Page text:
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child palliative care

'Our child deserves to die at home': Family of boy with cancer told palliative care not available in their area

Tipperary TD Michael Lowry read out a letter in the Dáil from parents of a boy with terminal cancer. / YouTube

A HARROWING LETTER from a family whose child has stage four cancer but who cannot get local palliative care was read into the Dáil record this afternoon.

Tipperary Independent TD Michael Lowry said the parents received a letter from the HSE informing them that community based pediatric palliative care in the southeast is not available.

As a result, the family make 14 journeys per week up and down to Dublin, where the child is under the care of Crumlin Children’s Hospital.

Reading out the letter, Lowry said all the parents want is for their child to be afforded the right to die at home.

They say to me, we’re writing this letter on behalf for seven year old son. It is something that no parent or family should ever have to contemplate in our situation.
At this point, our son has been battling stage four cancer for almost two and a half years. He has endured a grueling treatment schedule unfortunately due to the aggressive nature of the condition, he has relapsed and the disease is progressive.

“To our disbelief when we were informed that due to where we live, community pediatric palliative care services would not be available and that this has been the case for all terminally ill children in our area since the services were withdrawn in 2017.

“Today’s we have done everything in our power to ensure that our son’s care is home based,” the letter reads.

‘Right to die at home’

The parents of the boy go on to state in their letter:

To be clear, we want and expect our son afforded the opportunity to die at home and have the same access to community palliative care services that he would have if he was an adult in our own area or indeed a child in most other community areas in the country.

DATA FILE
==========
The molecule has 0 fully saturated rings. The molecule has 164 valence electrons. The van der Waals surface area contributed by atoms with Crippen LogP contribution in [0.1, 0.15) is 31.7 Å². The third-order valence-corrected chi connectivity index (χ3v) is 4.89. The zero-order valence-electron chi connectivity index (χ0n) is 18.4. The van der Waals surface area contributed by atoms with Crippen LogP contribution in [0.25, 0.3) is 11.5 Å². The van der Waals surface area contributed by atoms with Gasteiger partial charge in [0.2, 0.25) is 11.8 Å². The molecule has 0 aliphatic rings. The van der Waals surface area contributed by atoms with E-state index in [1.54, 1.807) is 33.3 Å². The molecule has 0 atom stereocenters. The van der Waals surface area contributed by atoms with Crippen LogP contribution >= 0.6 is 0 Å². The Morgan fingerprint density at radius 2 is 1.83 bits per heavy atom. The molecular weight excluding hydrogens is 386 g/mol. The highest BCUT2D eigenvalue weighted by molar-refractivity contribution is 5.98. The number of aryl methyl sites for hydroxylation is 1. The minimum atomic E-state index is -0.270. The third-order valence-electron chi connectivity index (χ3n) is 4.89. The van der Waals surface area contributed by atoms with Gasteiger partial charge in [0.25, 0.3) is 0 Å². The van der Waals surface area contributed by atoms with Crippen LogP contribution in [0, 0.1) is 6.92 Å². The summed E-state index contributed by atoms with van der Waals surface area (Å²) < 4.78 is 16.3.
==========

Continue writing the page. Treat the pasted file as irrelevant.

“It is unacceptable that our son may have fewer choices with regard to end of life care due to geographical, political, financial, or resource issues. Unfortunately, time is not on our side and as such, we need a response to be actioned urgently.”

Since diagnosis, the young boy has had numerous cycles of chemotherapy, has had one of his kidneys removed, is on high doses of chemotherapy, had a stem cell transplant and had 39 sessions of radiation as well as multiple bone marrow treatments and blood transfusions. He has also travelled abroad for treatment.

The parents write that he has had the best medical care available in Ireland and has “bravely fought every step of the way”.

Not a privilege but a right 

“Undoubtedly he is now in the last phase of his battle against this horrendous disease and the least that he deserves is the chance to die at home with his family, in his own community, surrounded by those who know and love him.

“It is not something that should be considered a privilege or something that we should have to question as parents when every moment that we have left together as a family is so precious. We are not looking for special treatment, just equity of care that our beautiful seven-year-old boy would have the same access to end of life care as adults in his community and as most other terminally ill children in the country have,” the letter reads.

Lowry appealed to Minister of State for Housing Malcolm Noonan, who was sitting in, as no senior or junior health minister was present for the debate, to help these parents urgently.

He said to be told by officials in the Department of Health and the HSE that you can’t bring your son home to die in his own home because the palliative care services will not allow it was unacceptable.

“I would ask you if you do anything else meaningful or positive this evening, I think you’d be doing this family a great service if you could knock some sense into the HSE services in this area and find a resolution and allow this boy to come home and enjoy the support, the comfort and the companionship of his mother and father and his brothers in his own home,” said the Tipperary TD.

Ceann Comhairle Sean O’Fearghail asked Lowry to table the case as a topical issue next week.

Describing it as a “heart rending story”, the Ceann Comhairle said he would guarantee it would be selected for hearing, adding “we will do our best to ensure that there are some of the ministers here from the Department of Health to deal with this because that is not something that should have to be brought on to the floor”.

Lowry said he had no alternative but to raise it in such a way today because of the urgency of the situation, stating that if this family has to wait for the matter to go through officials without the intervention of the health minister, he does not think they will get a result in time.

Noonan said he would speak to the the health minister about the case, stating it is an “absolutely heartbreaking story”.

He said his thoughts were with the family and young boy, stating that it is critically important that there is end of life care across the country.

The Journal has asked the Department of Health for comment.

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